The blockchain has caught the fancy of banking executives, who see the system as a way to overhaul antiquated IT infrastructure. To be sure, the technology underlying much of finance is outdated by today's standards. With startups from Silicon Valley at the gate, banks are rightly looking to differentiate themselves and win customers through better technology. Blockchain provides the best technology available today for many applications, especially in the back office.

Blockchain technology has several appealing features for the financial industry. Different parties can easily create a consensus on the current state of events, without having to transfer proprietary data back and forth among firms to be validated by each party. Add in smart contracts, and a lot (not all) of simple rules can easily get automated in the process. It is no wonder that many banks are creating internal working groups and consortiums to experiment with how the blockchain might fit into different markets.

However, looking at blockchain as an application that solves some immediate business need may turn out to be a mistake in the long-run evolution of this technology. It is more plausible that the technology will evolve in a way that makes the blockchain a protocol layer, on which individual applications are then built. Such a system would be preferable in a global marketplace where no financial institution has to play in a system built by a competitor. It would also be preferred by regulators, because it standardizes applications and smart contracts, thus making it easier to monitor systemic risks.

The blockchain does one thing really well: help different parties come to an irreversible consensus. That should be the protocol layer. Various applications can then be built on top of that foundation. For example, it is entirely possible to build an application that provides reversible transactions on a blockchain. Or create an automated piece of code (a smart contract) that "pays a dividend" if certain conditions are met.

Given the base protocol blockchain layer, the industry can standardize and innovate on two aspects: defining financial instruments and defining processes around them.

With blockchain as a protocol, the industry can come to a consensus – based on defined rules – on what constitutes financial instruments, from simple stocks and bonds to more complex swap options and collateralized debt obligations. The market will know an instrument when it sees one on the blockchain.

In terms of defining the processes, blockchain as protocol can establish the characteristics of smart contracts, from settlement and custody to repo agreements and voting, that are carried out on the protocol. When does a bond pay a coupon, and how does it reach the beneficial owners? When is a swap option exercised? What happens when a firm defaults, holding on to repo agreements? When all such processes are built on top of a single protocol, it is easier to get a holistic picture of assets and systemic risk in the system.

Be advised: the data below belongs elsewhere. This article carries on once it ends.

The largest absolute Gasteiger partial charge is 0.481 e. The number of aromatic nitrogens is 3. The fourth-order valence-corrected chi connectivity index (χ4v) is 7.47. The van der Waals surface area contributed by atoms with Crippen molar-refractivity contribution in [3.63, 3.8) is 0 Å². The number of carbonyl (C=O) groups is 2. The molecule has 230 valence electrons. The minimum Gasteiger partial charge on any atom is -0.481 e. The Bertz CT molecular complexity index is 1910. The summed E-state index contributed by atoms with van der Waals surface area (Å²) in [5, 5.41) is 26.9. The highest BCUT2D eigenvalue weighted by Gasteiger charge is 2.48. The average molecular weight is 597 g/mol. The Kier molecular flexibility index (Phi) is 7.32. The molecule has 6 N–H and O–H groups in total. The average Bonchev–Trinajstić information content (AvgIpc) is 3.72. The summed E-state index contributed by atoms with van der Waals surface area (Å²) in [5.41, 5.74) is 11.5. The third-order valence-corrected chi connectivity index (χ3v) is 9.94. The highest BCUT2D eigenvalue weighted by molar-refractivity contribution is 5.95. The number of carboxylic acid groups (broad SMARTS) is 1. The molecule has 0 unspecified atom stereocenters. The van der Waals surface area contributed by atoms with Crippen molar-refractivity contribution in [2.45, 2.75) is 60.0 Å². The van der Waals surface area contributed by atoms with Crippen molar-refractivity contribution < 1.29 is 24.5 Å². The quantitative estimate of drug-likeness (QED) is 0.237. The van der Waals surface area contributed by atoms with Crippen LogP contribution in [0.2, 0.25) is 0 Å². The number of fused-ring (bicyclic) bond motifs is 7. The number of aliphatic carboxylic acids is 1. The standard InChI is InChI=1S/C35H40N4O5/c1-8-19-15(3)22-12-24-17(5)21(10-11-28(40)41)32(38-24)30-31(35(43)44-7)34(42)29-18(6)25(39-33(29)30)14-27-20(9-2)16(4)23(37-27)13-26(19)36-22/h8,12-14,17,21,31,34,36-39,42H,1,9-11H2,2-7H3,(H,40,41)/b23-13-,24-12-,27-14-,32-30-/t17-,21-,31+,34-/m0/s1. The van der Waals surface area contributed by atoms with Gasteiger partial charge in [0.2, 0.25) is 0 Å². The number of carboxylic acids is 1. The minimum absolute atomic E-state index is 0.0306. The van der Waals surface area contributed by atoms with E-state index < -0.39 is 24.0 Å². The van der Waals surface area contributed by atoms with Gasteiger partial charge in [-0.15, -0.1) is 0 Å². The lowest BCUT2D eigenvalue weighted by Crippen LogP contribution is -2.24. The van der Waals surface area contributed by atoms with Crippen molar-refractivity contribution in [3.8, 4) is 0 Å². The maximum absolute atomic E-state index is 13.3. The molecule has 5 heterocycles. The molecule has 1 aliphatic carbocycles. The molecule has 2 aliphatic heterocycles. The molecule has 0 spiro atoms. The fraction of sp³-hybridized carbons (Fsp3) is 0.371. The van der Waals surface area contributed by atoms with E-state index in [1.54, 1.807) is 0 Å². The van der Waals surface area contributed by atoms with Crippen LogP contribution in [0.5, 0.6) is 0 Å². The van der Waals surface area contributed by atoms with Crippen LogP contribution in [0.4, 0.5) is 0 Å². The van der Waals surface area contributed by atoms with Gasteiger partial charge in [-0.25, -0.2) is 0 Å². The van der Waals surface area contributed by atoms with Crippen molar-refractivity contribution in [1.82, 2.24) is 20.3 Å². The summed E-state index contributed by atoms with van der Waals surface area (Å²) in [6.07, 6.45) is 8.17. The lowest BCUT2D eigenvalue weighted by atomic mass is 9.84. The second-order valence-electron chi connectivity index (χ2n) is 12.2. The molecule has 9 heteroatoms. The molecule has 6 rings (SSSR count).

The alternative is that each pocket of the financial industry – CDOs in North America, commodities in Frankfurt and futures in China – build their own blockchain applications and corresponding smart contracts on their system. Such applications are unlikely to integrate well with other blockchains. It also makes it unlikely to be adopted by competing firms or consortiums. It makes the job of the regulators harder, since they need to vet many versions of blockchains and smart contracts promising to do the same or similar things.

It is always possible to build restricted applications on top of open protocols (similar to online banking, which is a restricted application, built on top of the open internet protocols). If the underlying blockchain is a global protocol that financial companies from across the globe can access, the applications built on top of it can still restrict access and usage according to local laws. However, it would allow startups and smaller firms to innovate at the same level as large, global entities.

An approach of building out a base-layer blockchain protocol with innovative applications on top of it would take more time to come to market than individual applications. However, over the long term, such an approach would provide better means of innovation and level the playing field among the industry participants. It would also help standardize a lot of the industry, thus making the market for financial services more transparent and cost-competitive.

Siddharth Kalla is the chief technology officer of Acupay, a technology provider in New York specializing in cross-border finance. The views expressed are his own.